Proposed Northeast False Creek elevated path concepts could cost up to $90 million

Jan 28 2020, 2:23 pm

Two preliminary design concepts for the Dunsmuir Connection (DC) by the municipal government in Northeast False Creek (NEFC) have been presented to the public in the project’s latest consultation phase.

The DC is a 750-metre-long elevated pedestrian walkway, cycling path, and public space in Northeast False Creek, creating a transitional bridge for the 15-metre elevation difference as a result of the escarpment between the downtown core and NEFC.

It would replace the existing Dunsmuir Viaduct, running from the southern end of Dunsmuir Street to the new Creekside Park extension at the edge of Quebec Street.

Varying designs have been contemplated, but the concepts connect to bike lanes and the park, and allows for views of False Creek, the mountains, and skyline.

Dunsmuir Connection Northeast False Creek

Concept for the Dunsmuir Connection, January 2020. (City of Vancouver)

The elevated structure is divided into two segments, with the Downtown-Bridge segment on the western end improving access to SkyTrain’s Stadium-Chinatown Station and creating a large open space for special events spilling out of Rogers Arena.

This includes a new entry plaza to the station and a small urban space at Citadel Parade, as well as a connection to the arena including the existing elevator and stairs.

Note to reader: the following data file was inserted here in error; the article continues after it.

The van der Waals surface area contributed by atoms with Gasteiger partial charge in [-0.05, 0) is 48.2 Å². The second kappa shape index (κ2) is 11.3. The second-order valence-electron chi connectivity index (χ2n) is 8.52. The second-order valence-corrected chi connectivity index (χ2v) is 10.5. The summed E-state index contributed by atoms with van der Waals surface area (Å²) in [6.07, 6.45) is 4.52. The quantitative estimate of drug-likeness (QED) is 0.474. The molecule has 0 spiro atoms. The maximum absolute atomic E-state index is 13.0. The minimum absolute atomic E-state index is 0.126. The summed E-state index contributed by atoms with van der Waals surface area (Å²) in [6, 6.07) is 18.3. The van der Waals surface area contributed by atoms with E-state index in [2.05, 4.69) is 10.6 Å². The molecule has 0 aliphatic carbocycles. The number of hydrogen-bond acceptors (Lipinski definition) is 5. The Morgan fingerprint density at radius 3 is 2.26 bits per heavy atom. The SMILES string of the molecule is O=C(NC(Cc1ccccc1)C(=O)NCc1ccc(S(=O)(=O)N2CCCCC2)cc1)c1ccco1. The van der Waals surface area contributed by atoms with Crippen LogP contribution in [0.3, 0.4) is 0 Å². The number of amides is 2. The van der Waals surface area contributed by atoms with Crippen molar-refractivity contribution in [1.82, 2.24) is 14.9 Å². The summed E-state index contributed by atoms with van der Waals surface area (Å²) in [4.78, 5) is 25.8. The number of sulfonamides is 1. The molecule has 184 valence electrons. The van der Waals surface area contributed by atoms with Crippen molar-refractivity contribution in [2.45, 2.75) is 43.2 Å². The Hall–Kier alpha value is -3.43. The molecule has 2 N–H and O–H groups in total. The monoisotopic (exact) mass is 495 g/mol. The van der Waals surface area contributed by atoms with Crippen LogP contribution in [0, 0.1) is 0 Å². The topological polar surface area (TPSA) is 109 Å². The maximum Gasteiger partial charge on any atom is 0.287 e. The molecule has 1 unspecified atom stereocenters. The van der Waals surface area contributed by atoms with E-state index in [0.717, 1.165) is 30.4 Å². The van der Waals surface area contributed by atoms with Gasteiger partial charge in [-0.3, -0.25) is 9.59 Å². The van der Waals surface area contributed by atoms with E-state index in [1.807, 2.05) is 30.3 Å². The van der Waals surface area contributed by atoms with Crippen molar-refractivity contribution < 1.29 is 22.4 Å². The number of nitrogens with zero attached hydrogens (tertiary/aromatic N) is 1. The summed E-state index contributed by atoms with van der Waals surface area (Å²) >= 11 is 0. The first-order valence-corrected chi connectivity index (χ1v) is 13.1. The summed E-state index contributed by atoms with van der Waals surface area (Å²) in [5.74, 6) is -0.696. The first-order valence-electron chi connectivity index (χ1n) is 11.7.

On the eastern end, the Park Landing segment transitions into the future park and the NEFC district, including a programmed plaza space with a stair connection to the park below and a pedestrian and bike path integrated with the park landscape.

But there are varying designs to these concepts, with Option A carrying an estimated cost of $80 million and Option B pegged at $90 million.

Option A’s configurations are simple and straightforward, while Option B would separate pedestrians and cyclists between Beatty Street and Pacific Boulevard through an underpass for cyclists to travel below the level for pedestrians. This is intended to create an “uninterrupted pedestrian connection” between the arena and the station. But between Pacific Boulevard and Creekside Park, pedestrians and cyclists will travel on a shared single level.

Dunsmuir Connection Northeast False Creek

Option A for Park Segment of the Dunsmuir Connection, January 2020. (City of Vancouver)

Dunsmuir Connection Northeast False Creek

Option B for Park Segment of the Dunsmuir Connection, January 2020. (City of Vancouver)

Further down the structure in the Park Landing segment, Option B’s components include an elevated viewing area adjacent to the Carrall Greenway and an amphitheatre.

Dunsmuir Connection Northeast False Creek

Option A for Bridge & Downtown Segment of the Dunsmuir Connection, January 2020. (City of Vancouver)

Dunsmuir Connection Northeast False Creek

Option B for Bridge & Downtown Segment of the Dunsmuir Connection, January 2020. (City of Vancouver)

These concepts were created following preliminary public consultation last September, with the consulting team comprised of COWI, Henning Larsen, and Dissing+Weitling.

The project’s cost is part of the $1.7 billion in city-spearheaded public benefits that come from the demolition of both the Dunsmuir and Georgia viaducts to allow for NEFC redevelopments. Area developers will cover a majority of the expected costs of the public benefits, which also entails 32 acres of new and renewed parks, 1,800 units of social housing, and a community centre with an ice rink and other facilities.

Artistic rendering of Concord Pacific’s proposed redevelopment in Northeast False Creek and the new surrounding public spaces. (CIVITAS Urban Design & Planning / Concord Pacific)